What's a dog breed?
People have been breeding dogs since prehistoric times. The earliest dog breeders used wolves to create domestic dogs. From the beginning, humans purposefully bred dogs to perform various tasks. Hunting, guarding, and herding are thought to be among the earliest job…
What's a dog breed?
People have been breeding dogs since prehistoric times. The earliest dog breeders used wolves to create domestic dogs. From the beginning, humans purposefully bred dogs to perform various tasks. Hunting, guarding, and herding are thought to be among the earliest jobs eagerly performed by the animal destined to be called “man’s best friend.”
For thousands of years, humans bred dogs toward the physical and mental traits best suited for the work expected of them. The sleek Greyhound types bred to chase fleet-footed prey, and the huge mastiff types used as guard dogs and warriors, are two ancient examples of dogs bred for specific jobs.
As humans became more sophisticated, so did their dogs. Eventually, there emerged specific breeds of dogs, custom-bred to suit the breeders’ local needs and circumstances. The Greyhound, for instance, was the foundation type for the immense Irish Wolfhound and the dainty Italian Greyhound. All three have a distinct family resemblance, but you’d never mistake one for another.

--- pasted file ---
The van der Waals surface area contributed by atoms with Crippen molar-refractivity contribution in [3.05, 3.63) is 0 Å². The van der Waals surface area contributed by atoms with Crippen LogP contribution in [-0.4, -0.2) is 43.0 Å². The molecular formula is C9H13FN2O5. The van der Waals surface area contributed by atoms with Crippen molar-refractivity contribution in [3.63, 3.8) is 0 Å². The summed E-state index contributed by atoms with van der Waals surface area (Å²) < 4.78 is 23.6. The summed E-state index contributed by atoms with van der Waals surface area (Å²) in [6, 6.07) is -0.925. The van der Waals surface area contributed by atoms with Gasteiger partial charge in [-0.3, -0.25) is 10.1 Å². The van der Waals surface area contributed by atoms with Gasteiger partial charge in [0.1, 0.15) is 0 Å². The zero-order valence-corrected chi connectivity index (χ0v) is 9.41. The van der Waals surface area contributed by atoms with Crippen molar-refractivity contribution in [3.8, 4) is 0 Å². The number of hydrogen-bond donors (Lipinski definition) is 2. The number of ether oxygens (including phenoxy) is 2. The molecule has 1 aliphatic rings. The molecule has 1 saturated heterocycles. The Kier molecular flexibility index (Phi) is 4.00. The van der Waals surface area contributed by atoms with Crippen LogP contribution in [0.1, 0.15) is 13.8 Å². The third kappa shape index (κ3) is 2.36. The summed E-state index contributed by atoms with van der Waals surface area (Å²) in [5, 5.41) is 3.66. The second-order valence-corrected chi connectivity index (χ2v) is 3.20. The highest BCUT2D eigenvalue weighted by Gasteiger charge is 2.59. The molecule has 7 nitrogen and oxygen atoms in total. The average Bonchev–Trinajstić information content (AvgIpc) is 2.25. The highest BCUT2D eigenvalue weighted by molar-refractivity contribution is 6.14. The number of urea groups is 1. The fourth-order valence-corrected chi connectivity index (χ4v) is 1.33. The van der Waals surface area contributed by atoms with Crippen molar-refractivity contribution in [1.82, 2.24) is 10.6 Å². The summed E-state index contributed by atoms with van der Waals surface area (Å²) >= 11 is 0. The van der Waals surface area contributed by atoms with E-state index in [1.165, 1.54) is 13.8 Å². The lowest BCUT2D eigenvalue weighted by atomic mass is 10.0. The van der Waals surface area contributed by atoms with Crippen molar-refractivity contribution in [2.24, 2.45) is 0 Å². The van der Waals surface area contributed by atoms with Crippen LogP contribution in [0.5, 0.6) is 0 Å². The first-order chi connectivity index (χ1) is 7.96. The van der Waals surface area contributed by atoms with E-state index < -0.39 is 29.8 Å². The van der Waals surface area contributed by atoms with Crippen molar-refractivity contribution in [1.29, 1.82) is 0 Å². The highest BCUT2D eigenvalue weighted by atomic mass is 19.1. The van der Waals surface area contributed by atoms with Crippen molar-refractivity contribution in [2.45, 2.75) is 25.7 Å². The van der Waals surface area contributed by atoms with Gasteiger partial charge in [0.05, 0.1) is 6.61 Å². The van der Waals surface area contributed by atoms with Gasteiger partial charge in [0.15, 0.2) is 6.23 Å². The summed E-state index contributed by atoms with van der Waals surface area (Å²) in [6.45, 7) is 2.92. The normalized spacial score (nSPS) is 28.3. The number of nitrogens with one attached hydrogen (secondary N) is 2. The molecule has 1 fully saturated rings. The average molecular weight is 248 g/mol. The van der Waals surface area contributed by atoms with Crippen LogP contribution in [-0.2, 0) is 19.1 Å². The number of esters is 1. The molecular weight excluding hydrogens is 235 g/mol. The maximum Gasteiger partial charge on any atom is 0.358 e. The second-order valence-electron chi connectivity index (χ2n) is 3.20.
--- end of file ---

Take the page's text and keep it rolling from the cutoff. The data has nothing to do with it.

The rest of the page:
So, then, when is a breed a breed and not just a kind or type of dog? The simplest way to define a breed is to say it always “breeds true.” That is, breeding a purebred Irish Setter to another purebred Irish Setter will always produce dogs instantly recognizable as Irish Setters.
Each breed’s ideal physical traits, movement, and temperament are set down in a written document called a “breed standard.” For example, the breed standard sets forth the traits that make a Cocker Spaniel a Cocker Spaniel and not a Springer Spaniel.
The AKC standard for each breed originates with a “parent club,” the AKC-recognized national club devoted to a particular breed. Once approved by the AKC, a standard becomes both the breeder’s “blueprint” and the instrument used by dog show judges to evaluate a breeder’s work.
There are over 340 dog breeds known throughout the world. The American Kennel Club recognizes 200 breeds.
American Staffordshire Terrier
The American Staffordshire Terrier, known to their fans as AmStaffs, are smart, confide…See More
American Water Spaniel
The American Water Spaniel, native to the lake country of the upper Midwest, is an upbea…See More
Anatolian Shepherd Dog
An Anatolian Shepherd Dog is a rugged, imposing flock guardian of ancient lineage. Protective and…See More
The Appenzeller Sennenhund is a medium-sized herding breed that is tri-color and almost squarely…See More
Australian Cattle Dog
The compact but muscular Australian Cattle Dog, also called Blue or Red Heeler or Queensland…See More
The Australian Kelpie is a lithe, active dog, capable of untiring work. He is extremely…See More
The Australian Shepherd, a lean, tough ranch dog, is one of those 'only in America' stories: a…See More
Australian Stumpy Tail Cattle Dog
The Australian Stumpy Tail Cattle Dog is not an Australian Cattle Dog with a docked tail. They are…See More
The Australian Terrier is plucky, spirited, and smart'how did they fit so much dog into such a…See More
Barbado da Terceira
The Barbado da Terceira is a medium-sized herder that is a great companion and family dog. The…See More